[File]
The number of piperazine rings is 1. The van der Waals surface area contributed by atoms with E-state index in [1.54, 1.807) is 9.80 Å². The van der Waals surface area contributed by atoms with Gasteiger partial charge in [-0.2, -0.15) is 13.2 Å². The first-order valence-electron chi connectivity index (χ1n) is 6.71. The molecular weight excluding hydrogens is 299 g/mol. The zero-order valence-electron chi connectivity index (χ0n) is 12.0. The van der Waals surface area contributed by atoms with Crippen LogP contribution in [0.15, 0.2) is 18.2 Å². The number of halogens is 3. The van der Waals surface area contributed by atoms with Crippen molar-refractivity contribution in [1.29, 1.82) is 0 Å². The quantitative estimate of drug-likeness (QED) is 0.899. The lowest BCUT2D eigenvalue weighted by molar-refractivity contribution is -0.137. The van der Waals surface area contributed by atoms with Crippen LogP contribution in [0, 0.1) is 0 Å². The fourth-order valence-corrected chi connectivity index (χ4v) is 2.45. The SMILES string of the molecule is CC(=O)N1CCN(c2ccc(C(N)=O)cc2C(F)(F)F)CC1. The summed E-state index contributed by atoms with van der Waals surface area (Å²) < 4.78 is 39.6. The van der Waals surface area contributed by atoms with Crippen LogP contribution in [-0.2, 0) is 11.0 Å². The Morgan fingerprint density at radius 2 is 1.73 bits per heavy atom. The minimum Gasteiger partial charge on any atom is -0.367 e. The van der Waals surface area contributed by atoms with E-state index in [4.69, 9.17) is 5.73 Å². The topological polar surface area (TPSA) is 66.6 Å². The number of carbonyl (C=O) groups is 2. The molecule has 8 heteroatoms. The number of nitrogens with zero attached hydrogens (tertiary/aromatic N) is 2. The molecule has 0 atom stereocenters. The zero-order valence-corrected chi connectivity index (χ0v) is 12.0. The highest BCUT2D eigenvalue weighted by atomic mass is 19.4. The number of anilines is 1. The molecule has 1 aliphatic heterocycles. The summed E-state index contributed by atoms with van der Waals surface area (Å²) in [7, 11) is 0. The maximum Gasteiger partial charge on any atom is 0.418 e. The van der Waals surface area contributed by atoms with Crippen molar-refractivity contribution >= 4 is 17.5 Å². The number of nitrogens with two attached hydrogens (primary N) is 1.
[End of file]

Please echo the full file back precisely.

The number of piperazine rings is 1. The van der Waals surface area contributed by atoms with E-state index in [1.54, 1.807) is 9.80 Å². The van der Waals surface area contributed by atoms with Gasteiger partial charge in [-0.2, -0.15) is 13.2 Å². The first-order valence-electron chi connectivity index (χ1n) is 6.71. The molecular weight excluding hydrogens is 299 g/mol. The zero-order valence-electron chi connectivity index (χ0n) is 12.0. The van der Waals surface area contributed by atoms with Crippen LogP contribution in [0.15, 0.2) is 18.2 Å². The number of halogens is 3. The van der Waals surface area contributed by atoms with Crippen molar-refractivity contribution in [1.29, 1.82) is 0 Å². The quantitative estimate of drug-likeness (QED) is 0.899. The lowest BCUT2D eigenvalue weighted by molar-refractivity contribution is -0.137. The van der Waals surface area contributed by atoms with Crippen LogP contribution in [0, 0.1) is 0 Å². The fourth-order valence-corrected chi connectivity index (χ4v) is 2.45. The SMILES string of the molecule is CC(=O)N1CCN(c2ccc(C(N)=O)cc2C(F)(F)F)CC1. The summed E-state index contributed by atoms with van der Waals surface area (Å²) < 4.78 is 39.6. The van der Waals surface area contributed by atoms with Crippen LogP contribution in [-0.2, 0) is 11.0 Å². The Morgan fingerprint density at radius 2 is 1.73 bits per heavy atom. The minimum Gasteiger partial charge on any atom is -0.367 e. The van der Waals surface area contributed by atoms with E-state index in [4.69, 9.17) is 5.73 Å². The topological polar surface area (TPSA) is 66.6 Å². The number of carbonyl (C=O) groups is 2. The molecule has 8 heteroatoms. The number of nitrogens with zero attached hydrogens (tertiary/aromatic N) is 2. The molecule has 0 atom stereocenters. The zero-order valence-corrected chi connectivity index (χ0v) is 12.0. The highest BCUT2D eigenvalue weighted by atomic mass is 19.4. The number of anilines is 1. The molecule has 1 aliphatic heterocycles. The summed E-state index contributed by atoms with van der Waals surface area (Å²) in [7, 11) is 0. The maximum Gasteiger partial charge on any atom is 0.418 e. The van der Waals surface area contributed by atoms with Crippen molar-refractivity contribution >= 4 is 17.5 Å². The number of nitrogens with two attached hydrogens (primary N) is 1.